The authors empirically characterize how China is internationalizing the Renminbi by selectively opening up its domestic bond market to foreign investors and propose a dynamic reputation model to explain this internationalization strategy. The Chinese government deliberately controlled the entry of foreign investors into its market, first allowing in relatively stable long-term investors like central banks before allowing in flightier investors like mutual funds. Their framework explains these patterns as the result of a government strategy to build its reputation as an international currency issuer while attempting to reduce the cost of potential capital flight as it tries to gain credibility. The dynamics of reputation make Chinese debt a substitute for emerging market risky debt in the early stages of internationalization and more of a substitute for developed market safe debt in the later stages. The authors use their framework to explore how countries compete to become a reserve currency provider. Competition worsens the incentives to build up reputation by reducing the benefits of having a higher reputation. The framework is tractable and can make sense of both new entrants like China and established players like the United States.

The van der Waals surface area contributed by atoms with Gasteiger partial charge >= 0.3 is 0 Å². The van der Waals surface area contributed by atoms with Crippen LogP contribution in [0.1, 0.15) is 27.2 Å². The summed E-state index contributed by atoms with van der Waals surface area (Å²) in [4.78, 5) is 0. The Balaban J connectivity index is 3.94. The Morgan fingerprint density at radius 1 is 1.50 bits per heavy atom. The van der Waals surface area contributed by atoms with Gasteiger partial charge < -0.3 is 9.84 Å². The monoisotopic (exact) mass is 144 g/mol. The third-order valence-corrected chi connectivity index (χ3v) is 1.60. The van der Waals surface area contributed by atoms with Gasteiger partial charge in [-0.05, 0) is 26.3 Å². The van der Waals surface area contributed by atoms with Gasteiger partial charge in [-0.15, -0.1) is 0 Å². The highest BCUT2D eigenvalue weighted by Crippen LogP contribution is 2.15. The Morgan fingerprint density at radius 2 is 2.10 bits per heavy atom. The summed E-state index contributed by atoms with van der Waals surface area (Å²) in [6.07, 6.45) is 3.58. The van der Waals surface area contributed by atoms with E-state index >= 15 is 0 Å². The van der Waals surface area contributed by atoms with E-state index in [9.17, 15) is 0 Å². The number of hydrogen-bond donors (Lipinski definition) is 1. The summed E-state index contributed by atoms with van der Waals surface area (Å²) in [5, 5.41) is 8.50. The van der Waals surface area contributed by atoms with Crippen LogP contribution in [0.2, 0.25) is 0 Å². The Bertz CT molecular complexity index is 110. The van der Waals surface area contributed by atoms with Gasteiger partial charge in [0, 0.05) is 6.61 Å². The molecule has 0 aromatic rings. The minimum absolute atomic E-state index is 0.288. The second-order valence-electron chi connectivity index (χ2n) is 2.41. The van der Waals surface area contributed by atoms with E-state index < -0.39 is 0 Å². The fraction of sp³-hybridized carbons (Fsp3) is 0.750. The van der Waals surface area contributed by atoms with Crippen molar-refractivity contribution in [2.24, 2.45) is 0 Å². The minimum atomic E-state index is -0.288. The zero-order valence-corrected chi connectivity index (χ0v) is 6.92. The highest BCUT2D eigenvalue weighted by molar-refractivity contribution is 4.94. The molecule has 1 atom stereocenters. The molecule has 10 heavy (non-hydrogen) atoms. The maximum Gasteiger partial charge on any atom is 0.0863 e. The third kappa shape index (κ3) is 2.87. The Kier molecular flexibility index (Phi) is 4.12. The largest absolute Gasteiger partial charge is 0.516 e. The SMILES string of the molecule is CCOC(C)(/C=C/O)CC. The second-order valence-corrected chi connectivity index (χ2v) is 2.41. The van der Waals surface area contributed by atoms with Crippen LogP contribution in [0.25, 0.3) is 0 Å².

星期四, 9月 15, 2022

10:00 am–11:00 am

Internationalizing Like China

Jesse Schreger, Class of 1967 Associate Professor of Business, Economics Division, Columbia Business Schoo

Discussant: Zhiguo He, Fuji Bank and Heller Professor of Finance and Jeuck Faculty Fellow, Booth School of Business, and Senior Fellow, ABFER

Session Chair: Michael Song, Wei Lun Professor of Economics and Head, Department of Economics, Chinese University of Hong Kong and Senior Fellow, ABFER